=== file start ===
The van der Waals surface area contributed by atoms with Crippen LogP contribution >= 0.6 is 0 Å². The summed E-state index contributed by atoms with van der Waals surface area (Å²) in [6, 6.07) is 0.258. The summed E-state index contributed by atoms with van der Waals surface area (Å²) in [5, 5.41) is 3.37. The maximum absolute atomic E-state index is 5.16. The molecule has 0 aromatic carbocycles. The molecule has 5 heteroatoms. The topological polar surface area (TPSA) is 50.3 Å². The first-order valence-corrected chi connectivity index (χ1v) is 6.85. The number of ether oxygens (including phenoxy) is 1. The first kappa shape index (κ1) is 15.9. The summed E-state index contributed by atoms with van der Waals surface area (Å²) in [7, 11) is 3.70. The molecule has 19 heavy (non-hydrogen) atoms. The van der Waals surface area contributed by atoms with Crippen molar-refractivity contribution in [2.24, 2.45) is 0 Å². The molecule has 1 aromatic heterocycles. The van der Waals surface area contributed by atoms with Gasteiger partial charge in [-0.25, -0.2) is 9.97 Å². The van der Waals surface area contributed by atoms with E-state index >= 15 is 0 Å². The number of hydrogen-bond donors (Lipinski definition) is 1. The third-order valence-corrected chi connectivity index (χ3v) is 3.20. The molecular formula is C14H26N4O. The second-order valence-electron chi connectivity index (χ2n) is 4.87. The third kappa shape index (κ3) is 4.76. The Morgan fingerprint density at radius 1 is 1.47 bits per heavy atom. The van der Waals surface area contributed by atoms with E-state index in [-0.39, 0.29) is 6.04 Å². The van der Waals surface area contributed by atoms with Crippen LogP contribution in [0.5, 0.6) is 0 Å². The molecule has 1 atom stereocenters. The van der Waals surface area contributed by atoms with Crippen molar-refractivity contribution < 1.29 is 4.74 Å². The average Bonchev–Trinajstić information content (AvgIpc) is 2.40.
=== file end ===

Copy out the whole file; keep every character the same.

The van der Waals surface area contributed by atoms with Crippen LogP contribution >= 0.6 is 0 Å². The summed E-state index contributed by atoms with van der Waals surface area (Å²) in [6, 6.07) is 0.258. The summed E-state index contributed by atoms with van der Waals surface area (Å²) in [5, 5.41) is 3.37. The maximum absolute atomic E-state index is 5.16. The molecule has 0 aromatic carbocycles. The molecule has 5 heteroatoms. The topological polar surface area (TPSA) is 50.3 Å². The first-order valence-corrected chi connectivity index (χ1v) is 6.85. The number of ether oxygens (including phenoxy) is 1. The first kappa shape index (κ1) is 15.9. The summed E-state index contributed by atoms with van der Waals surface area (Å²) in [7, 11) is 3.70. The molecule has 19 heavy (non-hydrogen) atoms. The van der Waals surface area contributed by atoms with Crippen molar-refractivity contribution in [2.24, 2.45) is 0 Å². The molecule has 1 aromatic heterocycles. The van der Waals surface area contributed by atoms with Gasteiger partial charge in [-0.25, -0.2) is 9.97 Å². The van der Waals surface area contributed by atoms with E-state index >= 15 is 0 Å². The number of hydrogen-bond donors (Lipinski definition) is 1. The third-order valence-corrected chi connectivity index (χ3v) is 3.20. The molecular formula is C14H26N4O. The second-order valence-electron chi connectivity index (χ2n) is 4.87. The third kappa shape index (κ3) is 4.76. The Morgan fingerprint density at radius 1 is 1.47 bits per heavy atom. The van der Waals surface area contributed by atoms with E-state index in [-0.39, 0.29) is 6.04 Å². The van der Waals surface area contributed by atoms with Crippen LogP contribution in [0.5, 0.6) is 0 Å². The molecule has 1 atom stereocenters. The van der Waals surface area contributed by atoms with Crippen molar-refractivity contribution < 1.29 is 4.74 Å². The average Bonchev–Trinajstić information content (AvgIpc) is 2.40.